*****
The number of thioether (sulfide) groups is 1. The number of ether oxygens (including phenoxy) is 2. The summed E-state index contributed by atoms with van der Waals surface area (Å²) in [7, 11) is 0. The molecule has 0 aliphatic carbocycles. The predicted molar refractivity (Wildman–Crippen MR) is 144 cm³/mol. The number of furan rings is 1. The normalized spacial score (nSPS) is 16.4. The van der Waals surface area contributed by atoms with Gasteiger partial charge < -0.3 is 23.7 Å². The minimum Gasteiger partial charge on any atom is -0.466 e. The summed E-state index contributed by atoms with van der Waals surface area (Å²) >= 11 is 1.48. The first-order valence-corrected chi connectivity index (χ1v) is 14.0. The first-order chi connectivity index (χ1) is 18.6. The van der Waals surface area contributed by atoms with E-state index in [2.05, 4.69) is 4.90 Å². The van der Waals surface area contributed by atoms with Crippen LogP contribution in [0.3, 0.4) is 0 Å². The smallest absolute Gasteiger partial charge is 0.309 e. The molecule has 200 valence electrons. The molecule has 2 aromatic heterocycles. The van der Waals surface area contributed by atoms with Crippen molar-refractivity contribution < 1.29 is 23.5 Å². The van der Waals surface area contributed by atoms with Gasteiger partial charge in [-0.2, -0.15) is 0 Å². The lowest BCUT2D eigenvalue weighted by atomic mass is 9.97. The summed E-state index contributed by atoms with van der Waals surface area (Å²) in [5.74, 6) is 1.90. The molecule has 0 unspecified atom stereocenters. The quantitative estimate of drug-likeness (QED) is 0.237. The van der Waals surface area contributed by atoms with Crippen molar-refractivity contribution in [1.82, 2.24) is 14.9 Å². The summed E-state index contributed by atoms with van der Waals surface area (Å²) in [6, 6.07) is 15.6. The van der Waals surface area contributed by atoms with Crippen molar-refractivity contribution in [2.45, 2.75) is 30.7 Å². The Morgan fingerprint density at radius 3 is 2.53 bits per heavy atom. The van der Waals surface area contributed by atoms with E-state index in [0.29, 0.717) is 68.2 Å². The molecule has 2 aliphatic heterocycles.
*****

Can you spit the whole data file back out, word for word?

The number of thioether (sulfide) groups is 1. The number of ether oxygens (including phenoxy) is 2. The summed E-state index contributed by atoms with van der Waals surface area (Å²) in [7, 11) is 0. The molecule has 0 aliphatic carbocycles. The predicted molar refractivity (Wildman–Crippen MR) is 144 cm³/mol. The number of furan rings is 1. The normalized spacial score (nSPS) is 16.4. The van der Waals surface area contributed by atoms with Gasteiger partial charge < -0.3 is 23.7 Å². The minimum Gasteiger partial charge on any atom is -0.466 e. The summed E-state index contributed by atoms with van der Waals surface area (Å²) >= 11 is 1.48. The first-order valence-corrected chi connectivity index (χ1v) is 14.0. The first-order chi connectivity index (χ1) is 18.6. The van der Waals surface area contributed by atoms with E-state index in [2.05, 4.69) is 4.90 Å². The van der Waals surface area contributed by atoms with Crippen LogP contribution in [0.3, 0.4) is 0 Å². The smallest absolute Gasteiger partial charge is 0.309 e. The molecule has 200 valence electrons. The molecule has 2 aromatic heterocycles. The van der Waals surface area contributed by atoms with Crippen molar-refractivity contribution < 1.29 is 23.5 Å². The van der Waals surface area contributed by atoms with Gasteiger partial charge in [-0.2, -0.15) is 0 Å². The lowest BCUT2D eigenvalue weighted by atomic mass is 9.97. The summed E-state index contributed by atoms with van der Waals surface area (Å²) in [5.74, 6) is 1.90. The molecule has 0 unspecified atom stereocenters. The quantitative estimate of drug-likeness (QED) is 0.237. The van der Waals surface area contributed by atoms with Crippen molar-refractivity contribution in [1.82, 2.24) is 14.9 Å². The summed E-state index contributed by atoms with van der Waals surface area (Å²) in [6, 6.07) is 15.6. The van der Waals surface area contributed by atoms with Crippen molar-refractivity contribution in [2.45, 2.75) is 30.7 Å². The Morgan fingerprint density at radius 3 is 2.53 bits per heavy atom. The van der Waals surface area contributed by atoms with E-state index in [0.29, 0.717) is 68.2 Å². The molecule has 2 aliphatic heterocycles.